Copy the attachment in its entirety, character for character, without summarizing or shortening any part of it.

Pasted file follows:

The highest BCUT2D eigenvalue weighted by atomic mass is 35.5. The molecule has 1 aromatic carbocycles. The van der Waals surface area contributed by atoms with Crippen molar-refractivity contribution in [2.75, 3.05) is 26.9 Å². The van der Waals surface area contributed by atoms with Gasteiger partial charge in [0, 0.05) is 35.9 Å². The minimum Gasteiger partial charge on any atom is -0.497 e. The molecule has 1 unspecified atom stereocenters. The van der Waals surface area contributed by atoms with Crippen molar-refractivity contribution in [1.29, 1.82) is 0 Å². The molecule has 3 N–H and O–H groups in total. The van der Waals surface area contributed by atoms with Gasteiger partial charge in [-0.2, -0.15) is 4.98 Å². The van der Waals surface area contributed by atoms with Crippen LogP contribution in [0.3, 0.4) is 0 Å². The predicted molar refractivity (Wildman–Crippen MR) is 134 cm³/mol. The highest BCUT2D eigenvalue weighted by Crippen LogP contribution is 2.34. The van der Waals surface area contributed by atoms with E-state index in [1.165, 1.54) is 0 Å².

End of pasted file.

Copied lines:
The highest BCUT2D eigenvalue weighted by atomic mass is 35.5. The molecule has 1 aromatic carbocycles. The van der Waals surface area contributed by atoms with Crippen molar-refractivity contribution in [2.75, 3.05) is 26.9 Å². The van der Waals surface area contributed by atoms with Gasteiger partial charge in [0, 0.05) is 35.9 Å². The minimum Gasteiger partial charge on any atom is -0.497 e. The molecule has 1 unspecified atom stereocenters. The van der Waals surface area contributed by atoms with Crippen molar-refractivity contribution in [1.29, 1.82) is 0 Å². The molecule has 3 N–H and O–H groups in total. The van der Waals surface area contributed by atoms with Gasteiger partial charge in [-0.2, -0.15) is 4.98 Å². The van der Waals surface area contributed by atoms with Crippen LogP contribution in [0.3, 0.4) is 0 Å². The predicted molar refractivity (Wildman–Crippen MR) is 134 cm³/mol. The highest BCUT2D eigenvalue weighted by Crippen LogP contribution is 2.34. The van der Waals surface area contributed by atoms with E-state index in [1.165, 1.54) is 0 Å².